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Letters to the Editor
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Ready, Ayn, Fire


It was a delight to see Ayn Rand mentioned on your cover and to learn that her play, Night of January 16th, was being offered on Tybee Island. Because of your article, my wife and I attended, with high expectations, the Tybee Arts Performing Society’s (TAPS) opening night presentation.

It was exciting to attend a small, intimate, live performance with good lighting, fair sound and a professional courtroom setting.  The legal atmosphere was enhanced by getting the audience to rise for each entrance of the judge, and also by having the witnesses come out of the audience when called to take the stand and testify.  

TAPS took more artistic license in the production by moving the trial from New York to a rural Georgia courthouse complete with southern accents, mannerisms and stereotypes. Disappointingly, they excluded a lot of the philosophical dialogue that made the play thought provoking.

The performers did an excellent job (Bonnie Terrell as Karen Andre and Arnie Correa as Guts Regan both were superb), but the attempt to lighten the seriousness of the drama rubbed me the wrong way.  I think they really wanted to perform a comedy. 

The police inspector was portrayed as a Clouseau crossed with Colombo; the night watchman was presented as a bumbling, hard-of-hearing, Captain Kangaroo, and the “middle-aged, precise, dignified …” professional hand-writing expert became a shuffling, raspy-voiced, dowdy graphologist.  

On the night I attended, the jurors, who were asked beforehand if they would willingly serve, included a giggly woman who refused to play along once in the box.   Encouragingly, at the end, the jurors did return the correct verdict.

It was disheartening to me that TAPS wasn’t able do justice to Ayn Rand’s work despite having the talent to make a sincere presentation. I might have been forewarned had I read TAPS’ web site ( where they stated that: “This play is a quirky murder trial with the Jury selected from the audience.”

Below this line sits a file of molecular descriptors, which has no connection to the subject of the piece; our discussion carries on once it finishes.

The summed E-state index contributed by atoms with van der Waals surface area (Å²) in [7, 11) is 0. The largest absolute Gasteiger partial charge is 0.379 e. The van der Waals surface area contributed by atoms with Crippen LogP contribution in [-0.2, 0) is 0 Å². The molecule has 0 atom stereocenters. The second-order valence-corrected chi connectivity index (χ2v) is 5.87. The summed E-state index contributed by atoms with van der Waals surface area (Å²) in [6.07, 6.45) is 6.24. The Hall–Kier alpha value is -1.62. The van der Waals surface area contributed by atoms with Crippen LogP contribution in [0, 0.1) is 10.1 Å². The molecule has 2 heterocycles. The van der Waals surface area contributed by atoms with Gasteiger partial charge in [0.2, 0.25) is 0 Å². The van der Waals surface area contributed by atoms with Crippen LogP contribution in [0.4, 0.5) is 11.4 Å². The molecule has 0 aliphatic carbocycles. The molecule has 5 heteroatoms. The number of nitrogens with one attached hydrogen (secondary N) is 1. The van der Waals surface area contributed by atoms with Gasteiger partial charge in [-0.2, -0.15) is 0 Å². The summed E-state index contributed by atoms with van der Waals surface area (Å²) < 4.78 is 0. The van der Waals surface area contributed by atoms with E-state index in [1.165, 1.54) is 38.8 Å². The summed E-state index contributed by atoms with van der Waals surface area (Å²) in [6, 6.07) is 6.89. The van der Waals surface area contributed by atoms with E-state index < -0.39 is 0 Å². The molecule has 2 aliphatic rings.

The Night of January 16th is ingenious, original, and inspiring, but “quirky” it is not. I encourage everyone to read the play, ponder its message, and reach their own verdict.

Ayn Rand, in her 1968 introduction to the play, wrote that the idea dominating the culture then was “the belief that if a literary work is ‘serious,’ it must bore people to death; and if it is ‘entertaining,’ it must not communicate anything of importance.”

Well, sadly, things haven’t changed. To paraphrase Ayn Rand, although the Night of January 16th played in our part of the world, it wasn’t produced.

Hopefully your reference to the play will inspire some Connect readers to take a sober interest in all of Ayn Rand’s stirring fictional and ground-breaking philosophical works.

Roger Parian

Objectivist Society of Savannah


Chavez was right


The “my country right or wrong” crowd is howling about the remarks about President Bush by President Chavez of Venezuela and President Ahmedinajad of Iran.

Chavez is actually justified in calling Bush the devil; the devil is after all the “father of lies,” and Bush plays this role to a tee.

As for Ahmedinajad, well yes he does deny the Holocaust took place, but if Israel would stop exploiting the Holocaust for its own selfish reasons then perhaps the Iranian leader would stop pretending it had never happened.

Norman Ravitch


You, too, Canada?


What bothers me about the Maher Arar case is not so much the incompetence and inaccuracy and violations of policy by Canada’s Royal Canadian Mounted Police. A mistake can be understood. A mistake can be corrected. A mistake can be forgiven.

What bothers me is the acquiescence, by the RCMP, by the Canadian Security and Intelligence Service, and by Foreign Affairs, in the U.S./Syria kidnapping and torture of a Canadian citizen and the RCMP feeding of questions for Syria to ask Mr. Arar under torture.

But evil? Torture? All the Canadian officials involved should at the least lose their jobs, and at most face charges of conspiracy to torture. These people have moral flaws that will take a lifetime to correct.

Tom Trottier